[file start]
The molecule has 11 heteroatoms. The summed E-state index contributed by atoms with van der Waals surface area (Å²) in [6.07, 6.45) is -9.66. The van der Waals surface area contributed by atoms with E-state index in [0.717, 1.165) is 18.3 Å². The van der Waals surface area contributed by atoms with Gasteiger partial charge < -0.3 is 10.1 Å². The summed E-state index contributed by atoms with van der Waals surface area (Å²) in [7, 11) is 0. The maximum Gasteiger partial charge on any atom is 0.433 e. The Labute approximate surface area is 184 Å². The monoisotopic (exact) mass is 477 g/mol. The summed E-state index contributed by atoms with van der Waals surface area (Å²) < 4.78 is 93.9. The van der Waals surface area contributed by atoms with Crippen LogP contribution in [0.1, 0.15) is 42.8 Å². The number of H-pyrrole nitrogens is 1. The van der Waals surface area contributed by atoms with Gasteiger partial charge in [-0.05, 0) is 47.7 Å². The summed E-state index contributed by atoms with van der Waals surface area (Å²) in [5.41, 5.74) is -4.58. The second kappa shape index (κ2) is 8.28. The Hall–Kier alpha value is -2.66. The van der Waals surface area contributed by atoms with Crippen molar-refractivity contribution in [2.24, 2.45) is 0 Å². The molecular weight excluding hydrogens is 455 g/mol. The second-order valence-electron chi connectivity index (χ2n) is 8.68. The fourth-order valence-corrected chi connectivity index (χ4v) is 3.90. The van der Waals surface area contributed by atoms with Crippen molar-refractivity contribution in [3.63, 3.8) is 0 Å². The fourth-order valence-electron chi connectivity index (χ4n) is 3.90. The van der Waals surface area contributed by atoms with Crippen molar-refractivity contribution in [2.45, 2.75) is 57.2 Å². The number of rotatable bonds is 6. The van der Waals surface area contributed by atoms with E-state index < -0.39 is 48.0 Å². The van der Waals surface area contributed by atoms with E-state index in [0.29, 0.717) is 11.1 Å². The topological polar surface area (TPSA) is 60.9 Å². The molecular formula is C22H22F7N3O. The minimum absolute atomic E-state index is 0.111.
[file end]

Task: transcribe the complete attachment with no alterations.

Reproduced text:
The molecule has 11 heteroatoms. The summed E-state index contributed by atoms with van der Waals surface area (Å²) in [6.07, 6.45) is -9.66. The van der Waals surface area contributed by atoms with E-state index in [0.717, 1.165) is 18.3 Å². The van der Waals surface area contributed by atoms with Gasteiger partial charge < -0.3 is 10.1 Å². The summed E-state index contributed by atoms with van der Waals surface area (Å²) in [7, 11) is 0. The maximum Gasteiger partial charge on any atom is 0.433 e. The Labute approximate surface area is 184 Å². The monoisotopic (exact) mass is 477 g/mol. The summed E-state index contributed by atoms with van der Waals surface area (Å²) < 4.78 is 93.9. The van der Waals surface area contributed by atoms with Crippen LogP contribution in [0.1, 0.15) is 42.8 Å². The number of H-pyrrole nitrogens is 1. The van der Waals surface area contributed by atoms with Gasteiger partial charge in [-0.05, 0) is 47.7 Å². The summed E-state index contributed by atoms with van der Waals surface area (Å²) in [5.41, 5.74) is -4.58. The second kappa shape index (κ2) is 8.28. The Hall–Kier alpha value is -2.66. The van der Waals surface area contributed by atoms with Crippen molar-refractivity contribution in [2.24, 2.45) is 0 Å². The molecular weight excluding hydrogens is 455 g/mol. The second-order valence-electron chi connectivity index (χ2n) is 8.68. The fourth-order valence-corrected chi connectivity index (χ4v) is 3.90. The van der Waals surface area contributed by atoms with Crippen molar-refractivity contribution in [3.63, 3.8) is 0 Å². The fourth-order valence-electron chi connectivity index (χ4n) is 3.90. The van der Waals surface area contributed by atoms with Crippen molar-refractivity contribution in [2.45, 2.75) is 57.2 Å². The number of rotatable bonds is 6. The van der Waals surface area contributed by atoms with E-state index < -0.39 is 48.0 Å². The van der Waals surface area contributed by atoms with E-state index in [0.29, 0.717) is 11.1 Å². The topological polar surface area (TPSA) is 60.9 Å². The molecular formula is C22H22F7N3O. The minimum absolute atomic E-state index is 0.111.